Chapter 10: The Christmas Oracle of Room 316

Story recap: Thanks to some new friends, Paul Dickens has a job that has saved the family’s Christmas. But there’s still ill will among the two Dickens girls. This is the final installment of a 10-chapter holiday serial. The complete serial is available at

By M. Scott Morris
Daily Journal
Jaime felt guilty for moving Paz so soon after surgery, but it couldn’t be helped. Except for the cone over her head that kept her from licking her stitches, she seemed comfortable in her crate in the back seat.
“Don’t worry,” Jaime’s father said. “This plan is a good one.”
“Si, but …”
“Do you want me to go by myself?”
“No, Papa.”
Jaime hated to leave Paz, but he couldn’t miss this opportunity his father had so generously provided.
After Esteban’s truck accident, the other driver had offered a sizable chunk of money to make him forget how close he’d come to getting crushed by a Crosstown train. Esteban cashed the check before the man had a chance to change his mind. First, he bought an SUV to replace the pickup that had been shredded by Burlington Northern Santa Fe.
Next, Esteban bought plane tickets to Monterrey, Mexico, so the two of them could spend Christmas with Jaime’s wife and sons for the first time in three years. After the holiday, the pair planned to help the family move to Tupelo.
It was all too much to ask for, and Jaime had Helen St. Cloud, the amazing woman from Room 316, to thank. Actually, he also owed thanks to Jesus, Mother Mary, God the Father and all of the Saints. Maybe they would bless his plan for Paz, too.
Jaime and Esteban pulled to a stop at the home of Paul and Ginny Dickens, and carried Paz in her crate to the front door. Helen opened the door before they rang the bell, and the two men exchanged a look.
“I saw you through the window,” she explained.
“Si. Yes, of course,” Jaime said.
“Paul and Ginny are out Christmas shopping, thanks to you, Mr. Flores,” she said.
“Por nada. It is Paul who is helping me,” Esteban said. “And, please, call me Esteban, senora.”
“OK, Esteban,” she said, “and do call me Helen.”
“Helen, you look so much better than when I saw you at the hospital.”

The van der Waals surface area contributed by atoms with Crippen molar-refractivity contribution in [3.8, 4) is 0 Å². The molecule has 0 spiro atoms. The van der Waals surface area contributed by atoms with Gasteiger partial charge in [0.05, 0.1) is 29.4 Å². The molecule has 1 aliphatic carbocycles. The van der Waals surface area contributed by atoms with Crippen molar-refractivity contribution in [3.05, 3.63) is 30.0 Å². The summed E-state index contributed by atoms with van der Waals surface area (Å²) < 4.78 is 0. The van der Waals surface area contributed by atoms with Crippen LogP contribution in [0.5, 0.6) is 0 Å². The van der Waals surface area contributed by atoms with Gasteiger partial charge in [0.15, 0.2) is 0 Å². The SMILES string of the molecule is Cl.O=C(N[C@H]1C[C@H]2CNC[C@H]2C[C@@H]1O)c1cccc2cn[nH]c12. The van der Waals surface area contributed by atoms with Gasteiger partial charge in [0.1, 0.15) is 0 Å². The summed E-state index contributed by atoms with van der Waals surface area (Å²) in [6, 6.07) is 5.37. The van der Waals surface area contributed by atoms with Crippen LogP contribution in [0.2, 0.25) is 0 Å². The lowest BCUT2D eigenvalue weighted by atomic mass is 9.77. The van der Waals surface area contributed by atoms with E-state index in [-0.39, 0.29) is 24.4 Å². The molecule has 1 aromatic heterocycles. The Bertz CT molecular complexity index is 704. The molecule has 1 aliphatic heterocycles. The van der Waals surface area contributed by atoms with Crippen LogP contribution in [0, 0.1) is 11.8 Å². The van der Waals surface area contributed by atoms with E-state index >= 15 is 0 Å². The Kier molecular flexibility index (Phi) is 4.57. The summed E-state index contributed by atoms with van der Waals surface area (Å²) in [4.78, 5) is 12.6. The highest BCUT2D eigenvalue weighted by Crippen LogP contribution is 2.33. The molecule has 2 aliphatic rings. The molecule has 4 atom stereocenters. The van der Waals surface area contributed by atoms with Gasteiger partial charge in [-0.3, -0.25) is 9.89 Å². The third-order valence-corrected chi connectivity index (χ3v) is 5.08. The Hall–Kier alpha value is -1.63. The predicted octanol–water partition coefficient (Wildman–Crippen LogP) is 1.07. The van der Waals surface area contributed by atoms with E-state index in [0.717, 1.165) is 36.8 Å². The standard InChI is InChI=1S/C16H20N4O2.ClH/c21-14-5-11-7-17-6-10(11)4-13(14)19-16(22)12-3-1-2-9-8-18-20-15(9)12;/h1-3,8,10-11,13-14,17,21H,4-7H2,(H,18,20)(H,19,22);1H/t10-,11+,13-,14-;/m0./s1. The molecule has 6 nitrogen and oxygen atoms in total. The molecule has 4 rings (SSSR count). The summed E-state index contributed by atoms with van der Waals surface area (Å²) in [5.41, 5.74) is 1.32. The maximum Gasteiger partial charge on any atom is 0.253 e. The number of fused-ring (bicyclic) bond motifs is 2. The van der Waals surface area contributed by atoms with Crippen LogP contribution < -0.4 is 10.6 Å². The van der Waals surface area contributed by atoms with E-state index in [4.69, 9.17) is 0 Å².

“Thank you, Mr. Flor – I mean – Esteban,” she said, then giggled ever so slightly.
“Are the girls here?” Jaime said.
“They’re here,” she said, “but I had to send them to their opposite corners for the second time today. Santa Claus’ naughty and nice list doesn’t mean what it used to.”
“Paz can help,” Jaime said.
“I’ll leave them in time-out until you get her settled,” she said.
Jaime set up Paz’s crate near a sliding glass door that led to the backyard. He coaxed the dog out of the crate, while Esteban fetched fresh bandages, medicine bottles and chew toys from the SUV. Paz’s fur had been shaved on her belly, which had a big white bandage. She rested her head on a paw, as best she could manage with the cone. Her tail wagged when Esteban returned with a small rawhide bone.
“I think we are ready,” Jaime said.
“I’ll release the prisoners. I hope that dog can work miracles,” Helen said, then walked toward the girls’ rooms.
“Look who’s talking about miracles,” Esteban said.
Jaime nodded and scratched Paz behind the ears.
When Claire and Sophie saw Paz, they let out a collective “Awwwwww,” and the dog rewarded them with more tail-wagging.
Jaime was afraid they’d rush up to Paz, but the girls took it slow and easy.
“Who’s going to take care of Paz when I’m gone?” he said.
“I am,” Claire said, shooting up her hand.
“No, me,” Sophie said. “I’m the oldest.”
“That’s not fair, Mr. Jaime,” Claire said. “She’s always the oldest.”
“Get used to it,” Sophie said.
“Wait. Wait. Wait,” Jaime said. “I’m afraid we have to put Paz back in her crate and take her home.”
“What?” Sophie said.
“Why?” Claire said.
“Because Santa Claus told me Paz needed both of you to help her. She has to be petted and fed, and she needs her medicine, and somebody needs to sing Christmas carols to her.”
“I can sing ‘Silent Night’ and ‘Feliz Navidad,’” Claire said, “but you didn’t really talk to Santa Claus.”
“This is very important,” he said, taking Sophie and Claire’s hands. “Sophie, do you believe in Santa Claus?”
She looked at her sister, who was biting her lip, then looked at Paz, who was trying to stretch her snout out of the cone to lick her wound.
“If Santa says we have to work together,” Sophie said, “then we have to do it.”
“Yeah, we have to do what Santa says,” Claire said gravely.
“Bueno. It’s settled. Paz will have a Merry Christmas here with you, while my father and I get to celebrate with my wife and sons in Mexico.”
Helen closed her eyes for a few seconds, then smiled.
“Oh, wonderful,” she said. “I have a strong feeling this will be a Christmas that we all remember for a long, long time.”

M. Scott Morris/NEMS Daily Journal

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